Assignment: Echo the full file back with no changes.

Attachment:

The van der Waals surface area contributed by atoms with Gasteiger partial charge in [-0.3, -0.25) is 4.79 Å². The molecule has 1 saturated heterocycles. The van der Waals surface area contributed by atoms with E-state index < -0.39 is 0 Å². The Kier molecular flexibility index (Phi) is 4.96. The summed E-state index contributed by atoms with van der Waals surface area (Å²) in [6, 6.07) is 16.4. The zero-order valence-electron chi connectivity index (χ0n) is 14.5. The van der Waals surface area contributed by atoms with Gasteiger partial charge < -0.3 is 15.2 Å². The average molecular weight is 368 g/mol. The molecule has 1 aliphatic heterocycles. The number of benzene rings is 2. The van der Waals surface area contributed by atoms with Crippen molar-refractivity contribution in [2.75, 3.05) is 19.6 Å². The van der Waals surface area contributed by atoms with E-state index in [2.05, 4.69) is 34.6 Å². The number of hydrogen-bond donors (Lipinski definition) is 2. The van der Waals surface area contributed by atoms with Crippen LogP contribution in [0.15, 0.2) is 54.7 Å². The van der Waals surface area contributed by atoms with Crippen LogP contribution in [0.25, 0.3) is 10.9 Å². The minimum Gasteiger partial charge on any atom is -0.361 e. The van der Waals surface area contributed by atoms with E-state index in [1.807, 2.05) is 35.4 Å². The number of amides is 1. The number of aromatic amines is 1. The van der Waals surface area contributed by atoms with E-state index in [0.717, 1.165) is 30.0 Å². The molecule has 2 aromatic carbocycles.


The van der Waals surface area contributed by atoms with Gasteiger partial charge in [-0.3, -0.25) is 4.79 Å². The molecule has 1 saturated heterocycles. The van der Waals surface area contributed by atoms with E-state index < -0.39 is 0 Å². The Kier molecular flexibility index (Phi) is 4.96. The summed E-state index contributed by atoms with van der Waals surface area (Å²) in [6, 6.07) is 16.4. The zero-order valence-electron chi connectivity index (χ0n) is 14.5. The van der Waals surface area contributed by atoms with Gasteiger partial charge < -0.3 is 15.2 Å². The average molecular weight is 368 g/mol. The molecule has 1 aliphatic heterocycles. The number of benzene rings is 2. The van der Waals surface area contributed by atoms with Crippen molar-refractivity contribution in [2.75, 3.05) is 19.6 Å². The van der Waals surface area contributed by atoms with E-state index in [2.05, 4.69) is 34.6 Å². The number of hydrogen-bond donors (Lipinski definition) is 2. The van der Waals surface area contributed by atoms with Crippen LogP contribution in [0.15, 0.2) is 54.7 Å². The van der Waals surface area contributed by atoms with Crippen LogP contribution in [0.25, 0.3) is 10.9 Å². The minimum Gasteiger partial charge on any atom is -0.361 e. The van der Waals surface area contributed by atoms with E-state index in [1.807, 2.05) is 35.4 Å². The number of amides is 1. The number of aromatic amines is 1. The van der Waals surface area contributed by atoms with E-state index in [0.717, 1.165) is 30.0 Å². The molecule has 2 aromatic carbocycles.